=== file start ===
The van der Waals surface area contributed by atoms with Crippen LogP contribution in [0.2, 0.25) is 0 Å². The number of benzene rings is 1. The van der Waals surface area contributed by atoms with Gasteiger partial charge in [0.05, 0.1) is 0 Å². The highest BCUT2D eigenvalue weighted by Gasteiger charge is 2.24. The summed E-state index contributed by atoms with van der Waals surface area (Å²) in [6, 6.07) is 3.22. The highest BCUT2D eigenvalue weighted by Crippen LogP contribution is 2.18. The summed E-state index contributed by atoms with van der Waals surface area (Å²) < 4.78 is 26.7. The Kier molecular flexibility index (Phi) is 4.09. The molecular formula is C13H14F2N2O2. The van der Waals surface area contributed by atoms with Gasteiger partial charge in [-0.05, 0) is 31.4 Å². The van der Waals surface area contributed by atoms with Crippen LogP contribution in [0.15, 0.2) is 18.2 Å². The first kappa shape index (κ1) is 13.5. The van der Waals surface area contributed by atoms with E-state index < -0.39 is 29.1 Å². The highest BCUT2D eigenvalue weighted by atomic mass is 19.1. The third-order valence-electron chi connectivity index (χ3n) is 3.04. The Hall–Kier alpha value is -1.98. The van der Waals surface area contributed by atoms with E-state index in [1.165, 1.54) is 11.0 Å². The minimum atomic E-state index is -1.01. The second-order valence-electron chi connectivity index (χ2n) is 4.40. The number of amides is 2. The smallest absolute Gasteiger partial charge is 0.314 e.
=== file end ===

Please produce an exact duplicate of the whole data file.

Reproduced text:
The van der Waals surface area contributed by atoms with Crippen LogP contribution in [0.2, 0.25) is 0 Å². The number of benzene rings is 1. The van der Waals surface area contributed by atoms with Gasteiger partial charge in [0.05, 0.1) is 0 Å². The highest BCUT2D eigenvalue weighted by Gasteiger charge is 2.24. The summed E-state index contributed by atoms with van der Waals surface area (Å²) in [6, 6.07) is 3.22. The highest BCUT2D eigenvalue weighted by Crippen LogP contribution is 2.18. The summed E-state index contributed by atoms with van der Waals surface area (Å²) < 4.78 is 26.7. The Kier molecular flexibility index (Phi) is 4.09. The molecular formula is C13H14F2N2O2. The van der Waals surface area contributed by atoms with Gasteiger partial charge in [-0.05, 0) is 31.4 Å². The van der Waals surface area contributed by atoms with Crippen LogP contribution in [0.15, 0.2) is 18.2 Å². The first kappa shape index (κ1) is 13.5. The van der Waals surface area contributed by atoms with E-state index < -0.39 is 29.1 Å². The highest BCUT2D eigenvalue weighted by atomic mass is 19.1. The third-order valence-electron chi connectivity index (χ3n) is 3.04. The Hall–Kier alpha value is -1.98. The van der Waals surface area contributed by atoms with E-state index in [1.165, 1.54) is 11.0 Å². The minimum atomic E-state index is -1.01. The second-order valence-electron chi connectivity index (χ2n) is 4.40. The number of amides is 2. The smallest absolute Gasteiger partial charge is 0.314 e.